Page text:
When multiple IPLDs are used during a show some of the IPLDs may be hung or fixed to moveable trussing. When a particular scene is called up that requires even illumination on a projection surface sometimes the pan and tilt positions of the IPLDs may be slightly altered physically from the original positions used to program the scene. In this case it is possible some IPLDs called up to project their light in a particular scene by the central controller that have been preset using the invention to provide uniform illumination by projecting the second light image, may not align the overlapped areas perfectly. This possible misalignment can cause small visible distractions in intensity uniformity of the projection surface. The misalignment distraction at the overlapped areas can be reduced by providing a gradual reduction of intensity to the overlapped areas. The amount of gradual reduction of intensity in overlapped areas of the projected light from a particular IPLD can be variable by commands sent to the IPLD from the central controller.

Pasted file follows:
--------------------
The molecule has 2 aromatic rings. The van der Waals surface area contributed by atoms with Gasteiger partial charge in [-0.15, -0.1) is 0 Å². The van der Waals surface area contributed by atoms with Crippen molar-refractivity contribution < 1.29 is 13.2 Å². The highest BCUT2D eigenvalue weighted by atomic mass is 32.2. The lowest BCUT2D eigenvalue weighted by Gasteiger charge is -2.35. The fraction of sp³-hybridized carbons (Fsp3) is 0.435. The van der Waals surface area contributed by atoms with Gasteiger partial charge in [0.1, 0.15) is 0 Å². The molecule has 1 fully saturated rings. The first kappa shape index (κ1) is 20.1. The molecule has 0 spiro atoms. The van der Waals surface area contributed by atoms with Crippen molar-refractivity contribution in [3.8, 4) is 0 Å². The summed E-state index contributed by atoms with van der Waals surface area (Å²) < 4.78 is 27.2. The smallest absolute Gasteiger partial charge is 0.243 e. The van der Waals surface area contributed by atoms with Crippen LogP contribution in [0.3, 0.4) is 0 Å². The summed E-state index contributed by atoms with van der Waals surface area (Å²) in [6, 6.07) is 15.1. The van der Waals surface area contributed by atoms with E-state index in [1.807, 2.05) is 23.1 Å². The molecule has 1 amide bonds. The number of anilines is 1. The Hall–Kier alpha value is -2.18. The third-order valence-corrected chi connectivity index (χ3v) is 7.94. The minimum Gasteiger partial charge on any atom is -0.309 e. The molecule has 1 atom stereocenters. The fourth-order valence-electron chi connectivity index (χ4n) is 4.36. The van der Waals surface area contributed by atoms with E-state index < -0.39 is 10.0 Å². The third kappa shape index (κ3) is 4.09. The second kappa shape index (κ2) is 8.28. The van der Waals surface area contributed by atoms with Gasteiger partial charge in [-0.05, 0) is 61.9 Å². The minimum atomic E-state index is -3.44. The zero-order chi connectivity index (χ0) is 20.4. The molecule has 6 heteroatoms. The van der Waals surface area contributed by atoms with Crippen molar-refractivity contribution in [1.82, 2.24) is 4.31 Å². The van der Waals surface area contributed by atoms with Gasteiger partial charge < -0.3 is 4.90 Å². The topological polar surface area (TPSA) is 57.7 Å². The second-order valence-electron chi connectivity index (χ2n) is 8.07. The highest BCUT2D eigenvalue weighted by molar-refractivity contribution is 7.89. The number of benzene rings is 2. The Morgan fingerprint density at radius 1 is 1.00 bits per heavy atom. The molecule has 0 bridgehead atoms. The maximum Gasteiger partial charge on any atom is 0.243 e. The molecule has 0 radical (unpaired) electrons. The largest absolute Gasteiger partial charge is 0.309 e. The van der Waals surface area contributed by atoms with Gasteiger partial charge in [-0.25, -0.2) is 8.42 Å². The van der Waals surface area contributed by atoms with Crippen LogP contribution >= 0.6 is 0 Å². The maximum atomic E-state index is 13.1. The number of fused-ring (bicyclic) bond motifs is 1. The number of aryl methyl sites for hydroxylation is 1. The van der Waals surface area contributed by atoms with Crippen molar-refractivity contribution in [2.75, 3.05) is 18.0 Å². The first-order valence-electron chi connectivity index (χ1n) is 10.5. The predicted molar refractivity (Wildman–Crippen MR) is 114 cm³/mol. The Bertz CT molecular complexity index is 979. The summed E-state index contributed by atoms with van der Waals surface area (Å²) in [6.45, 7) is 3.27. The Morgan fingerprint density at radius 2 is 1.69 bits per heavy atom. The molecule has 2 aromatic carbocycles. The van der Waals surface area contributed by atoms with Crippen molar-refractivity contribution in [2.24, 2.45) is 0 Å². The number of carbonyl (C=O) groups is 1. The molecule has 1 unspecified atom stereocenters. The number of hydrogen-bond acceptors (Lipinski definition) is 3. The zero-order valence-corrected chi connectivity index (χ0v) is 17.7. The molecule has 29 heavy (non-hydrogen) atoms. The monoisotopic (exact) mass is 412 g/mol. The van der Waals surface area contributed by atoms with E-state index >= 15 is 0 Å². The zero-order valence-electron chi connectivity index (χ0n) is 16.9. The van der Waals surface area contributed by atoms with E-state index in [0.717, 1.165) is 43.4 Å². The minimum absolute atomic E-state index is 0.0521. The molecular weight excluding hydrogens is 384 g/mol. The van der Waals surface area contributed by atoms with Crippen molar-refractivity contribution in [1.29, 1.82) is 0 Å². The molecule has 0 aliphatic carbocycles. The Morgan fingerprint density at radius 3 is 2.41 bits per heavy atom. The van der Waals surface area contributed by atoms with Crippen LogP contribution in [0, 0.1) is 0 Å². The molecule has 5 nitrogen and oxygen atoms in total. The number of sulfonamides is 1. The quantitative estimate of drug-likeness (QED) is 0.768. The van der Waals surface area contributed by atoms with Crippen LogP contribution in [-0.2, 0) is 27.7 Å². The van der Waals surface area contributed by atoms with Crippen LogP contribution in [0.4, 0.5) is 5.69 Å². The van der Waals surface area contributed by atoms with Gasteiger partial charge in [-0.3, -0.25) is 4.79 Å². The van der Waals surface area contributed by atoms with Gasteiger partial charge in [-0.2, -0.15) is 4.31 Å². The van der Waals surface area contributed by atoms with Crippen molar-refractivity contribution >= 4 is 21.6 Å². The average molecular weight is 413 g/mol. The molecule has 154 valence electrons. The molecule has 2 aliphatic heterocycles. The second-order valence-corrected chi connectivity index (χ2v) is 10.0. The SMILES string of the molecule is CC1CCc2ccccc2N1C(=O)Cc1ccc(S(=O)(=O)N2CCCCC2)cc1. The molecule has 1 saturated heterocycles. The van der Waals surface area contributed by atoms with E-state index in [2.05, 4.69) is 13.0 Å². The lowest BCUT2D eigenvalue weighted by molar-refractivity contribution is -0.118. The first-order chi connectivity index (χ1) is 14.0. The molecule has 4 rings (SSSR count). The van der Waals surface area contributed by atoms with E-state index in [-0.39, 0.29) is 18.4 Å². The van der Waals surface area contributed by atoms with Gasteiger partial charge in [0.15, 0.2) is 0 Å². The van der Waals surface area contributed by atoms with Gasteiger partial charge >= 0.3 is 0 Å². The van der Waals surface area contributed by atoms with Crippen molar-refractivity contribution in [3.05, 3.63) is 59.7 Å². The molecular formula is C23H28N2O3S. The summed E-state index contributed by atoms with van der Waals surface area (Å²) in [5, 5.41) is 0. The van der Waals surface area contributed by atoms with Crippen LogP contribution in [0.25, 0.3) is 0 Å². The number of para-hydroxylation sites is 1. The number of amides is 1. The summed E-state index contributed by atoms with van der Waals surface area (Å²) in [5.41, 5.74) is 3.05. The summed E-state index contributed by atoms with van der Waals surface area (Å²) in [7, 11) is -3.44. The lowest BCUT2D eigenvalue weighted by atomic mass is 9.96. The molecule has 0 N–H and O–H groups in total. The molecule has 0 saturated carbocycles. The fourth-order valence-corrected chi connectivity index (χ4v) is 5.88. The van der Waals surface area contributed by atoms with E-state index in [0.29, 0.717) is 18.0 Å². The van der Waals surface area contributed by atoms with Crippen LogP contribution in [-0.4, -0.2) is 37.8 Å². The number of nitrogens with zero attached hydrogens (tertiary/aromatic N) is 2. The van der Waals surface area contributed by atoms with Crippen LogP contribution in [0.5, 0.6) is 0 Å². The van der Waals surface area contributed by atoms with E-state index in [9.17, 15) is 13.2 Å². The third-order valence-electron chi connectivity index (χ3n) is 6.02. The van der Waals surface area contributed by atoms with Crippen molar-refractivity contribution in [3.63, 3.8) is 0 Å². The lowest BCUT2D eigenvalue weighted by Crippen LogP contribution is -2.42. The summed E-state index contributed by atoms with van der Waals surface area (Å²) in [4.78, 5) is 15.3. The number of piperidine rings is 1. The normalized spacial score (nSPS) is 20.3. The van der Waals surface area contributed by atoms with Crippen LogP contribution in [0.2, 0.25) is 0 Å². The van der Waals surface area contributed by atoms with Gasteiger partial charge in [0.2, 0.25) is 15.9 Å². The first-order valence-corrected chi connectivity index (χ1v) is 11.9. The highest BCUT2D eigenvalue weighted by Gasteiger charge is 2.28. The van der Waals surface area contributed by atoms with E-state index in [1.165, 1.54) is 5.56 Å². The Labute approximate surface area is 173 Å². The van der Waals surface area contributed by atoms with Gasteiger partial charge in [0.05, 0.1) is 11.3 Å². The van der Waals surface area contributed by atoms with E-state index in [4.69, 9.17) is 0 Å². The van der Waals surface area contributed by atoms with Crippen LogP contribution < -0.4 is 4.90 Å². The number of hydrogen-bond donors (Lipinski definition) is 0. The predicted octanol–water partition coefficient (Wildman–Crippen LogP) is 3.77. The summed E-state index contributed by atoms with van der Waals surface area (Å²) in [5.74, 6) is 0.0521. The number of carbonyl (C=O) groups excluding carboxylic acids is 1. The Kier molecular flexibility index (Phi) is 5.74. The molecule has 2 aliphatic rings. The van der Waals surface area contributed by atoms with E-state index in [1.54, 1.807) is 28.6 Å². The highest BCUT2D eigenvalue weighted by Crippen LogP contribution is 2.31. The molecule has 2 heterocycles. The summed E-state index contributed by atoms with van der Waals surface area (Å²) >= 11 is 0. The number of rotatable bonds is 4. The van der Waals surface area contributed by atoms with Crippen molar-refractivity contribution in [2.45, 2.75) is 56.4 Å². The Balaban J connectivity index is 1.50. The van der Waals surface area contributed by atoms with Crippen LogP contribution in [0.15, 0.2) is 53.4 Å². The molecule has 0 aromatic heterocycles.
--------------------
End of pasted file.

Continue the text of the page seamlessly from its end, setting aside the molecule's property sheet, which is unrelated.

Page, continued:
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Classifications
U.S. Classification348/370, 359/292, 348/744, 353/94
International ClassificationH04N5/222, H04N5/225
Cooperative ClassificationG03B15/07, A47F11/10
European ClassificationG03B15/07, A47F11/10